Rich: We see many people looking for a more prescriptive approach - who want to know what they can do. Remarkably, a large percentage of those supporting the Black Lives Matter protests were non-blacks this time around, and that is significant. To be sure, people of color are leading the charge, but others are joining the effort and becoming energized too. Even on a corporate level, many organizations are making bold announcements and devoting increased resources to racial equality. From a training perspective, we have seen genuine interest from individuals seeking a deeper understanding and response to non-inclusive actions that are often unconscious. We look at five of them – along with corresponding competencies to increase inclusion. For example, one of the exclusionary behaviors we call “flocking” – where people gravitate toward others like themselves. This divides people and fosters bias, so we encourage “networking” with those who are different. Then we reinforce the learning with follow-up activities they can pursue with a connecting partner.

You can be conservative and pro-diversity, or you can be liberal and pro-diversity because regardless of how we vote, we have to include to succeed

What are the challenges that your clients are facing while implementing diversity and inclusion practices in their organization?

Ralph: Well, there’s the pandemic – which means most everything has to be done virtually (even the follow-up activities), and clients are busy with a lot of things right now.

This means diversity and inclusion can seem like something extra when they are already maxed out. For this reason, we try to make the training and the practices realistic. We’re doing the virtual sessions in two 90-minute modules, and if participants choose to work with a “connecting partner,” it’s a weekly commitment of only 20-minutes for six weeks. Each week they get a discussion guide that helps create connection, and people are saying it is transformative. They are not only being more inclusive but helping each other, brainstorming together, and doing their jobs more efficiently – despite COVID and having so much to do.

Rich: I also think there’s a tendency for diversity and inclusion to become politicized and polarizing when it is not framed properly. Everyone feels they are being forced to take sides or are afraid of saying the wrong thing. This is where the “practices” help because they are safe and guided discussions where real understanding occurs between people who see these are not political issues but fundamental human rights issues – and business issues. You can be conservative and pro-diversity, or you can be liberal and pro-diversity because regardless of how we vote, we have to include to succeed. For this reason, our course is called Connecting with Others because everyone understands the importance of connecting better with those we work with and those we serve.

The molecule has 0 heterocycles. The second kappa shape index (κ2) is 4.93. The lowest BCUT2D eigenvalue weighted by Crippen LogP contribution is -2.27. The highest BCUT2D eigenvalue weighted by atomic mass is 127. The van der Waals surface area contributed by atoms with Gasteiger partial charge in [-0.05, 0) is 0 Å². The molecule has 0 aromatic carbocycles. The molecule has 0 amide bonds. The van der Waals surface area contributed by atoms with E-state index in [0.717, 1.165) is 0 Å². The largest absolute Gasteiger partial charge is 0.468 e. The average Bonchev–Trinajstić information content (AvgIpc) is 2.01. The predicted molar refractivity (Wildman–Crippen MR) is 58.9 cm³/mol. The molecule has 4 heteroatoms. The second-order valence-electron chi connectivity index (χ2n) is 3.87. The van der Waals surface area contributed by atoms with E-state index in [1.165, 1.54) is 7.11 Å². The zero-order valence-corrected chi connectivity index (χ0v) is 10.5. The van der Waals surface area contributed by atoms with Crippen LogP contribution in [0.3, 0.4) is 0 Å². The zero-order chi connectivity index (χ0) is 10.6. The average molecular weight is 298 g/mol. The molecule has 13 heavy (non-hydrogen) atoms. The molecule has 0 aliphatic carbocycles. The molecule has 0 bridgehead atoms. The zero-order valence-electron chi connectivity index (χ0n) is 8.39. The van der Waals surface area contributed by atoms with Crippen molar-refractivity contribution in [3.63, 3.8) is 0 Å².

How does the RDR Group provide diversity and inclusion practices that achieve measurable results in a short time?

Ralph: It’s like getting in shape, right? We can talk about it, or we can do it. In our approach, we do both. We outline five non-inclusive behaviors along with five inclusive practices – then we put participants to work doing the practices the very next day. They select someone as a partner who is different from them (in age, race, gender, sexual orientation, etc.), and each week we send reminders and discussion templates so they can practice what they learned while interacting together for six weeks. The Yale research suggests that this will produce measurable change around issues of equity, bias, and connection. Previous studies have indicated that when people perceive someone as “different,” it tends to increase stress levels, but if they develop familiarity with those same people – it creates comfortability with them and others like them. So, bias toward other races, age groups, religions, or sexual orientations tends to change when we get to know people from these groups. At the same time, it creates more substantial connections with co-workers and customers from various backgrounds, as well as increased engagement, loyalty, and success.

What does the future look like for RDR Group?

Rich: Well, we are as busy as we have ever been in 20 years, and I think just like the 10,000-hour theory suggests, our work has reached new levels and truly coalesced.

We anticipate publishing our findings and continuing to serve clients who are interested in pointing to something tangible that they are doing to include. For us, it’s about making a difference, and hundreds of people are now sharing with us how these inclusive interactions have been life-changing for them, forming new relationships and new habits that will become an ongoing part of how they do business.

Ralph: I think the research project with Yale has given us immense opportunities. We are now expanding the study and our team as we continue to challenge organizations to go beyond mere discussions about inclusion to acting on it.